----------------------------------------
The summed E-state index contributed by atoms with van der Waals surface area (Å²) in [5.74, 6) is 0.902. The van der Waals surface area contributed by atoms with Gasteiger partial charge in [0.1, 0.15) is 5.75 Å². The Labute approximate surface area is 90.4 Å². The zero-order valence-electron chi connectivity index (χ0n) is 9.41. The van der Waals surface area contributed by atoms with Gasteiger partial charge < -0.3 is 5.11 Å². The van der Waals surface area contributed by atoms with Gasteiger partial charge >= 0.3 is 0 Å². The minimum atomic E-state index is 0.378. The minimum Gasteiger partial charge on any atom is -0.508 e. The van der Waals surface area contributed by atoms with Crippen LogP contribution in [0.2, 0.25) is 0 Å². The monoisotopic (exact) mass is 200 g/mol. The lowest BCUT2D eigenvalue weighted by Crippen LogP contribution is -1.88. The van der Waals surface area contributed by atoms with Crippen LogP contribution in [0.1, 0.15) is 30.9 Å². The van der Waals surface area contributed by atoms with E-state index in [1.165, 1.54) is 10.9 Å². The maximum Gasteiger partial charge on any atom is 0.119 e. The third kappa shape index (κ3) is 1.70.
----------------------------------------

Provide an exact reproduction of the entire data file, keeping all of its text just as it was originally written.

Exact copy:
The summed E-state index contributed by atoms with van der Waals surface area (Å²) in [5.74, 6) is 0.902. The van der Waals surface area contributed by atoms with Gasteiger partial charge in [0.1, 0.15) is 5.75 Å². The Labute approximate surface area is 90.4 Å². The zero-order valence-electron chi connectivity index (χ0n) is 9.41. The van der Waals surface area contributed by atoms with Gasteiger partial charge < -0.3 is 5.11 Å². The van der Waals surface area contributed by atoms with Gasteiger partial charge >= 0.3 is 0 Å². The minimum atomic E-state index is 0.378. The minimum Gasteiger partial charge on any atom is -0.508 e. The van der Waals surface area contributed by atoms with Crippen LogP contribution in [0.2, 0.25) is 0 Å². The monoisotopic (exact) mass is 200 g/mol. The lowest BCUT2D eigenvalue weighted by Crippen LogP contribution is -1.88. The van der Waals surface area contributed by atoms with Crippen LogP contribution in [0.1, 0.15) is 30.9 Å². The van der Waals surface area contributed by atoms with E-state index in [1.165, 1.54) is 10.9 Å². The maximum Gasteiger partial charge on any atom is 0.119 e. The third kappa shape index (κ3) is 1.70.